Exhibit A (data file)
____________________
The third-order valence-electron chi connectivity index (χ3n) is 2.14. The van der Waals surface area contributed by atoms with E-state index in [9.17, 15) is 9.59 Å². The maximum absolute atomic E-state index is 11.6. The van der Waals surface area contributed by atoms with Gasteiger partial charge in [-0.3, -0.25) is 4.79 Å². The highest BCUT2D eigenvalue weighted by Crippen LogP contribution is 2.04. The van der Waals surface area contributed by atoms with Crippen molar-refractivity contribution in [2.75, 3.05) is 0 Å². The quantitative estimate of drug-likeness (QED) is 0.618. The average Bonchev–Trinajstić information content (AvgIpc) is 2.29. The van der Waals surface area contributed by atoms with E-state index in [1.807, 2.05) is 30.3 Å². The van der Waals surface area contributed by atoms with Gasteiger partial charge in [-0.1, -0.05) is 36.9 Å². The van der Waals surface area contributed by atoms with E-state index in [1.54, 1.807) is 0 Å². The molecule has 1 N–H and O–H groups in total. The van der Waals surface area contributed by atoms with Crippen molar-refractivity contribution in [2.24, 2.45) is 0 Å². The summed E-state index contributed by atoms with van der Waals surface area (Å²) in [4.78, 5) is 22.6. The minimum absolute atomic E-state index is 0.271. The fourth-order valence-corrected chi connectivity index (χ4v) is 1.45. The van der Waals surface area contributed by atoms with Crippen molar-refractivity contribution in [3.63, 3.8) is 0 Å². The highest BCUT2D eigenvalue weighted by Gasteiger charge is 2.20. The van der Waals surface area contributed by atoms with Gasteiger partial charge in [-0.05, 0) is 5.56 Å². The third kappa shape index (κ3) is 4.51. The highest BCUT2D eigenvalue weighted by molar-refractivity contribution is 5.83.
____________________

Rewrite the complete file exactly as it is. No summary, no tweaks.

The third-order valence-electron chi connectivity index (χ3n) is 2.14. The van der Waals surface area contributed by atoms with E-state index in [9.17, 15) is 9.59 Å². The maximum absolute atomic E-state index is 11.6. The van der Waals surface area contributed by atoms with Gasteiger partial charge in [-0.3, -0.25) is 4.79 Å². The highest BCUT2D eigenvalue weighted by Crippen LogP contribution is 2.04. The van der Waals surface area contributed by atoms with Crippen molar-refractivity contribution in [2.75, 3.05) is 0 Å². The quantitative estimate of drug-likeness (QED) is 0.618. The average Bonchev–Trinajstić information content (AvgIpc) is 2.29. The van der Waals surface area contributed by atoms with E-state index in [1.807, 2.05) is 30.3 Å². The van der Waals surface area contributed by atoms with Gasteiger partial charge in [-0.1, -0.05) is 36.9 Å². The van der Waals surface area contributed by atoms with E-state index in [1.54, 1.807) is 0 Å². The molecule has 1 N–H and O–H groups in total. The van der Waals surface area contributed by atoms with Crippen molar-refractivity contribution in [2.24, 2.45) is 0 Å². The summed E-state index contributed by atoms with van der Waals surface area (Å²) in [4.78, 5) is 22.6. The minimum absolute atomic E-state index is 0.271. The fourth-order valence-corrected chi connectivity index (χ4v) is 1.45. The van der Waals surface area contributed by atoms with Crippen molar-refractivity contribution in [3.63, 3.8) is 0 Å². The highest BCUT2D eigenvalue weighted by Gasteiger charge is 2.20. The van der Waals surface area contributed by atoms with Gasteiger partial charge in [-0.05, 0) is 5.56 Å². The third kappa shape index (κ3) is 4.51. The highest BCUT2D eigenvalue weighted by molar-refractivity contribution is 5.83.